When people suffer, we want to help. Even a small act makes a difference to a person in need. Maybe the only thing we can give is a hug, a few words of encouragement, or perhaps a smile. Those tiny acts can seem like very little, but they can change a lonely child’s world, comfort an elderly person, or convince a single mother that she can make it through another tough day.
Two items in my kitchen cupboard are not essential but certainly seem to be: coffee and chocolate. Yes, I could live without them – though not too happily.
I’ve also noticed that combining them produces double the happiness. It’s something I did recently by teaming up with Suzie Hoban from the Colombian Chocolate Club for an interview with Richard McColl on Colombia Calling, the top English-language radio show in Colombia.
We did the chocolate-coffee themed podcast at the headquarters of the Colombian Chocolate Club. That’s where Suzie, a university lecturer on the subject of cacao, brings her chocolate knowledge to the public with tastings that feature 100% Colombian products.
So yes, the Coffee Lady got together with the Chocolate Lady to talk about two of our passions.
How far can one idea take you? Where will the casual comment of another person lead you?
I learned a lesson on the power of ideas about a year and a half ago. I was in Mexico City for the Latin America’s 50 Best Restaurants awards. It’s the top food awards event for the region, when spectacular chefs gather together to celebrate their past achievements and their future goals. The whole week, not just the night of the awards, is a thrilling experience; as a food writer I get to attend numerous dinners and parties in glittering settings and try the best food in the city.
When you visit Bogota, at some point you may find yourself on a chilly street wondering where to warm up with a good coffee. Now, if what you mean by a good coffee is that you need to find a specialty coffee shop, you and I have something in common.
When I began writing travel articles for international publications, I always had to include coffee shops. After all, this is Colombia, the largest exporter of fine Arabica coffee in the world.
It was only after spending large amounts of time with enthusiastic coffee shop owners, talented and generous baristas, and many cups of coffee that I realized I’d found something amazing.
I grew up in a house with no coffee. There was no coffee pot on the stove, no coffee maker on the counter. There was no smell of coffee to wake us in the morning and no reason to sit around the kitchen table mid-afternoon. We ate our cookies with milk. And we considered ourselves normal.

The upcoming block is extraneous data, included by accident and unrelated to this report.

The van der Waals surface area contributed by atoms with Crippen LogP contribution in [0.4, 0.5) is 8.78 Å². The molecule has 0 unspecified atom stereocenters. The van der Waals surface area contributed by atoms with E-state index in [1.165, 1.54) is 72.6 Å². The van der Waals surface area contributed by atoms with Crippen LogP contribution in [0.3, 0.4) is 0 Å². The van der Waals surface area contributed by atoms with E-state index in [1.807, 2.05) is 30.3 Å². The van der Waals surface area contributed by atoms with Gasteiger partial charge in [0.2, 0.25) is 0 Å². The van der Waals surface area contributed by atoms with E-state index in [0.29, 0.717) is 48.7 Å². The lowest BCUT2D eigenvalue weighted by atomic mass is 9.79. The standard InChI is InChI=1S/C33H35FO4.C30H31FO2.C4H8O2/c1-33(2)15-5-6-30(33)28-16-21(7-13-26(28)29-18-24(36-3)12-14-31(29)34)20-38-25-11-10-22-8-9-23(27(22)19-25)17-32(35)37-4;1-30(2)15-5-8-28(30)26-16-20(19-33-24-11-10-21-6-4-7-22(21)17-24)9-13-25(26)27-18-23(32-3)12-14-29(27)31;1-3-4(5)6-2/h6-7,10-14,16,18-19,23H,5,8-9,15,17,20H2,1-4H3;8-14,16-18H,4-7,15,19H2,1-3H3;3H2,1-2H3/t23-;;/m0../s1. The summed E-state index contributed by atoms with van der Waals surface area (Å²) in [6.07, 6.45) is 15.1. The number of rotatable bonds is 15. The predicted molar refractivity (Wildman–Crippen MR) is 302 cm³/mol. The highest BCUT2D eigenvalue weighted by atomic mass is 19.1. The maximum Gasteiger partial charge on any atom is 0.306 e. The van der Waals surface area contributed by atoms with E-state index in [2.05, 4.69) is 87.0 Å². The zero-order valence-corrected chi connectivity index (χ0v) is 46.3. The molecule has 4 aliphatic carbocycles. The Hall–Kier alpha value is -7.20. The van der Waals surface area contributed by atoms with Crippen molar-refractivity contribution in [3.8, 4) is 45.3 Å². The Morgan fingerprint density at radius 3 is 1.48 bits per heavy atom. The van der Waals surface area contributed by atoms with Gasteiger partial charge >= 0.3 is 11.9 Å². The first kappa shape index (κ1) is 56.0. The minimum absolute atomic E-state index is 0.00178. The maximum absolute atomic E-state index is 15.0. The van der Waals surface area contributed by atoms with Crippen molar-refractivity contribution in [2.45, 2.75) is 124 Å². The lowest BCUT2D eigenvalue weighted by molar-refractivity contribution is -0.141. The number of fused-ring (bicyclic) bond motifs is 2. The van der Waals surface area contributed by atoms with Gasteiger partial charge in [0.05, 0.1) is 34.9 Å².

If you love coffee and are in Bogota this weekend, don’t miss Carulla es cafe, a fair dedicated to Colombian coffee. The Carulla supermarket chain will host this event at the Unicentro Shopping Mall from August 19-21.
I met Karen Silva at a Juan Valdez coffee shop. She’s in her twenties. Serious. Shy. In a society that places quite a bit of emphasis on women’s physical appearance, there was no bling about her, no lipstick or flashy earrings. Her hair was caught back in a fine black net, a fashion that every other Juan Valdez employee was sporting. There wasn’t much about her that impressed me.
Until she made that coffee for us.
I can’t remember the last time I bought bread on a bus. I’m not talking about the vendors who offer food and candies on Bogota’s bus system. This is a different kind of bus. Yes, it’s fire engine red, just like the famous Transmilenio buses zipping through Bogota. But this one is double-decker, announces London stops, and has Lion King and Phantom of the Opera advertising on the back.
And it’s parked. Permanently. (Which is a good thing, since it probably has British plates).
100% Colombian coffee – that expression is known around the world. Coffee has been one of Colombia’s most steady exports for decades.
It is any different to taste a cup of coffee in Colombia?
Around the world, coffeehouses have been important meeting places for centuries, and Bogota is no exception. Walk around this South American city and you’ll find busy coffee shops and bakeries at any time of day; walk by a Juan Valdez coffeehouse in the morning and you’ll see people doing business over a hot cup of coffee, and in the afternoon you’ll notice whole families gathered at bakeries to leisurely enjoy coffee and snacks during what they call onces, the Colombian version of tea time.
Over the last few years a new wave of coffeehouses has flooded Bogota. In addition to the Juan Valdez stores on nearly every corner of the city, more and more independent coffee shops are opening up, each one offering an in-depth look into coffee farms and farmers as well as the regions where coffee is grown. All of this adds up to tasting experiences you won’t get anywhere else.
Why is Colombian coffee in such demand?
Coffee is grown in Colombia on hundreds of thousands of small family owned farms. Unlike Robusta beans, Arabica beans (the only ones found in Colombia) are grown at high altitudes. Mountainous terrain means that beans are picked in a very labor intensive way (by hand, since machines are useless on those hills) and are often transported off the farm by mule or jeep. This hand picking means just the ripest, deep red cherries – not the green ones, not the slightly pink ones – are chosen. The beans are then sent off to get processed and roasted; freshly roasted coffee should be consumed as quickly as possible to preserve the characteristics of the bean. Of course, all of these factors increase the cost – but they also increase the quality.